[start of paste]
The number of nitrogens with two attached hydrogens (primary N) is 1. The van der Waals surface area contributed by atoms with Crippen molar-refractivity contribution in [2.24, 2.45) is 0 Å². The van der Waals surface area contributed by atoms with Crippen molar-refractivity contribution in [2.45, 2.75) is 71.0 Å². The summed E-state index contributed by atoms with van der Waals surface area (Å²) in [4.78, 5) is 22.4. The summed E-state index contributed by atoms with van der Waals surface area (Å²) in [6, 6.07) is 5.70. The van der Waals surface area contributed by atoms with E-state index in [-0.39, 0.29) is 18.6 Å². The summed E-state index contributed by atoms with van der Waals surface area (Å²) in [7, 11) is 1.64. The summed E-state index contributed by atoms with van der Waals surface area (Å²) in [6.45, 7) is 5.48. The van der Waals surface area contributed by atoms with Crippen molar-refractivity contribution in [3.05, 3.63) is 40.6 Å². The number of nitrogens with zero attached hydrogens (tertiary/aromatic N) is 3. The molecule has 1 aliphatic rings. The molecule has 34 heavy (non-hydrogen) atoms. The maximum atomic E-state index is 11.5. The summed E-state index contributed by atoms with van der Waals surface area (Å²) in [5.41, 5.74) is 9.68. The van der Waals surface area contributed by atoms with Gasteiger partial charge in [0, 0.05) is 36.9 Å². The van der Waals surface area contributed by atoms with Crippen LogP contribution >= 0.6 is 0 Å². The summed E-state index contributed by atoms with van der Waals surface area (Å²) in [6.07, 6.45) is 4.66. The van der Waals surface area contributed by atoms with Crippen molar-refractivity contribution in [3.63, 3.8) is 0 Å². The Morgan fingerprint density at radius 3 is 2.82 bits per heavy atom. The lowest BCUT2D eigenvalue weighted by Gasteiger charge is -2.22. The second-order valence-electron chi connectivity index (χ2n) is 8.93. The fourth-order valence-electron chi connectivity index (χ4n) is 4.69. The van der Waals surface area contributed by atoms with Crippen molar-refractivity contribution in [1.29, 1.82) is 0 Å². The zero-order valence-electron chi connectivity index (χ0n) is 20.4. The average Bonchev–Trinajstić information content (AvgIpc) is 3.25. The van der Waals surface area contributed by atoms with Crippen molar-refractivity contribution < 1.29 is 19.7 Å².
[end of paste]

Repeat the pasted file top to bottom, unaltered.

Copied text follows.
The number of nitrogens with two attached hydrogens (primary N) is 1. The van der Waals surface area contributed by atoms with Crippen molar-refractivity contribution in [2.24, 2.45) is 0 Å². The van der Waals surface area contributed by atoms with Crippen molar-refractivity contribution in [2.45, 2.75) is 71.0 Å². The summed E-state index contributed by atoms with van der Waals surface area (Å²) in [4.78, 5) is 22.4. The summed E-state index contributed by atoms with van der Waals surface area (Å²) in [6, 6.07) is 5.70. The van der Waals surface area contributed by atoms with E-state index in [-0.39, 0.29) is 18.6 Å². The summed E-state index contributed by atoms with van der Waals surface area (Å²) in [7, 11) is 1.64. The summed E-state index contributed by atoms with van der Waals surface area (Å²) in [6.45, 7) is 5.48. The van der Waals surface area contributed by atoms with Crippen molar-refractivity contribution in [3.05, 3.63) is 40.6 Å². The number of nitrogens with zero attached hydrogens (tertiary/aromatic N) is 3. The molecule has 1 aliphatic rings. The molecule has 34 heavy (non-hydrogen) atoms. The maximum atomic E-state index is 11.5. The summed E-state index contributed by atoms with van der Waals surface area (Å²) in [5.41, 5.74) is 9.68. The van der Waals surface area contributed by atoms with Gasteiger partial charge in [0, 0.05) is 36.9 Å². The van der Waals surface area contributed by atoms with Crippen LogP contribution >= 0.6 is 0 Å². The summed E-state index contributed by atoms with van der Waals surface area (Å²) in [6.07, 6.45) is 4.66. The van der Waals surface area contributed by atoms with Crippen molar-refractivity contribution in [3.63, 3.8) is 0 Å². The Morgan fingerprint density at radius 3 is 2.82 bits per heavy atom. The lowest BCUT2D eigenvalue weighted by Gasteiger charge is -2.22. The second-order valence-electron chi connectivity index (χ2n) is 8.93. The fourth-order valence-electron chi connectivity index (χ4n) is 4.69. The van der Waals surface area contributed by atoms with Crippen molar-refractivity contribution in [1.29, 1.82) is 0 Å². The zero-order valence-electron chi connectivity index (χ0n) is 20.4. The average Bonchev–Trinajstić information content (AvgIpc) is 3.25. The van der Waals surface area contributed by atoms with Crippen molar-refractivity contribution < 1.29 is 19.7 Å².